Board Audit Committees: What is Needed?

IBM’s Chief Research Scientist

Board Audit Committees The NACD (National Association of Corporate Directors) are correct to say that board audit committees face overwhelming issues typically beyond their classic SOX, audit & finance line of sight. 

Cyber, fraud, ESG, risk and especially compliance violation topics should be “spun off” into a “risk and compliance committee”.

Or “ESG and compliance committee”. To cover cyber security / compliance issues since cyber / major crimes / fraud cut across short-term (shareholder) and especially long-term (environment, society / community, employee) stakeholders.

What we’re really experiencing is:

That today’s governance challenges do not fit for purpose for our “grandparents” board.

Like the game of “Limbo”, the Caremark shareholder litigation exposure bar is far lower for directors’ liability exposure since Marchand v Barnhill (2020).

– The “limbo” Boards must face is proving their duty of care. If cyber and especially compliance are after-thoughts (no metrics, active oversight) and then disaster strikes, shareholder litigation more likely will win.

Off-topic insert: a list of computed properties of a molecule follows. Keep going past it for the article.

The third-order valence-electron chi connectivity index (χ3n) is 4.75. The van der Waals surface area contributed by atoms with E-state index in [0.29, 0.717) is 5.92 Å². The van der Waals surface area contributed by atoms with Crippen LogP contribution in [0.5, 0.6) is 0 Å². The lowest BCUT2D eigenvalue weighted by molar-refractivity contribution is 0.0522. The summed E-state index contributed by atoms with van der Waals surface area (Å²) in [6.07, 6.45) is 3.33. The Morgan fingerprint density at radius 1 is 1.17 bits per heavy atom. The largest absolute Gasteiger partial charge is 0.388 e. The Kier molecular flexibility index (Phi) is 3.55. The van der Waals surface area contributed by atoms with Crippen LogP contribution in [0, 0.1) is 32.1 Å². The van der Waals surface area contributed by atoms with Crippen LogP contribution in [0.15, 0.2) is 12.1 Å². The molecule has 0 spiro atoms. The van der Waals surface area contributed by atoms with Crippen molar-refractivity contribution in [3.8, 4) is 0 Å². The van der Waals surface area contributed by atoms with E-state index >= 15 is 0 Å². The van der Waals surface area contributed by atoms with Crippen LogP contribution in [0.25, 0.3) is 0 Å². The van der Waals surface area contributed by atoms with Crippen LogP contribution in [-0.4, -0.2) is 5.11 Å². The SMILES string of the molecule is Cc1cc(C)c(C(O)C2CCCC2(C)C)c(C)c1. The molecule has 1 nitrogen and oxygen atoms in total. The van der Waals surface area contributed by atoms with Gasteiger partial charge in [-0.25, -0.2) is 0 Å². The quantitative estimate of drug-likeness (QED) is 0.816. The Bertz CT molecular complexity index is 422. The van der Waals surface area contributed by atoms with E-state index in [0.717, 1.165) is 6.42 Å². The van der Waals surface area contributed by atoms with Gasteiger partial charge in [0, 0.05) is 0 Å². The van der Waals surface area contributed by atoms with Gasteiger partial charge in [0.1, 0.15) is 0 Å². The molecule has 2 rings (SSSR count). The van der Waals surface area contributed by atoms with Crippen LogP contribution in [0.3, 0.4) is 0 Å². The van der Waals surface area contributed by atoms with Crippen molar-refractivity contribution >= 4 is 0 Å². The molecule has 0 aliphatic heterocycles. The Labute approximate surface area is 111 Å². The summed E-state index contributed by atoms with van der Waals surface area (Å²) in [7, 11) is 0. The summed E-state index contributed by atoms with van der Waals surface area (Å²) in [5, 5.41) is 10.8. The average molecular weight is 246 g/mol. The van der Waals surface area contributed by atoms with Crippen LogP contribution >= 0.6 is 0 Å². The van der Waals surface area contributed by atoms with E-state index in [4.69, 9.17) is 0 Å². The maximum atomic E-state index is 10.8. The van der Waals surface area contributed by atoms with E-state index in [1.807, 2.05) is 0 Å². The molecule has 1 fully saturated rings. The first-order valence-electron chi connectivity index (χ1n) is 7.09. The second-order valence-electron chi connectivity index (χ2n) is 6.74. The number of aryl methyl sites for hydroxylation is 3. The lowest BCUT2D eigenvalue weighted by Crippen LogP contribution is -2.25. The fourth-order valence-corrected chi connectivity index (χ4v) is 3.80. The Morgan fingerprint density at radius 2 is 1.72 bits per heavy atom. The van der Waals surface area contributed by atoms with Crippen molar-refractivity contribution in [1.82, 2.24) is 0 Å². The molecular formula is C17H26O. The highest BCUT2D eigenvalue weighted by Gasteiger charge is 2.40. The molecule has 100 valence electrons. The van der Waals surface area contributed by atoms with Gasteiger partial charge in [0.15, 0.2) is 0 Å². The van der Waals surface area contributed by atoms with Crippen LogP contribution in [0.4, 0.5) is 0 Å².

The governance of “G” in “ESG” must be more proactive, practically angry at CEOs to address cyber, fraud, ESG and collaterally-damaged violations. Because this “scope creep” has been under-appreciated / low-priority in focus by our “grandparents” audit and other board committees today. 

There is no E nor S if there’s an ineffective G.

Tomorrow’s board?

1. Require bona fide risk / compliance skill sets so that board members truly challenge management and hold their feet to the cyber / compliance risk fire – especially the emerging smoke. CPAs and financial control skills address important SOX issues. But are they fit for purpose to understand and challenge the revenue-focused CEO about cyber, and financial crimes in a digital age?

2. Recognize that each of the board issues noted in the article are not mutually exclusive. And in fact, that cyber, and compliance breaches impact all the issues including our “in-scope”. Moreover, traditional accounting and audit issues – and vice versa. 

3. In conclusion, re-prioritize board agendas. Which too often focus on our “grandparents” issues: revenue, revenue, revenue, and strategy (and then litigation matters). And not enough on the foundational controls – which affect revenue – and reputation.

4. Lastly, spin off and feature cyber and compliance issues prominently with a dedicated committee and for the full board agenda.

Board Audit Committees

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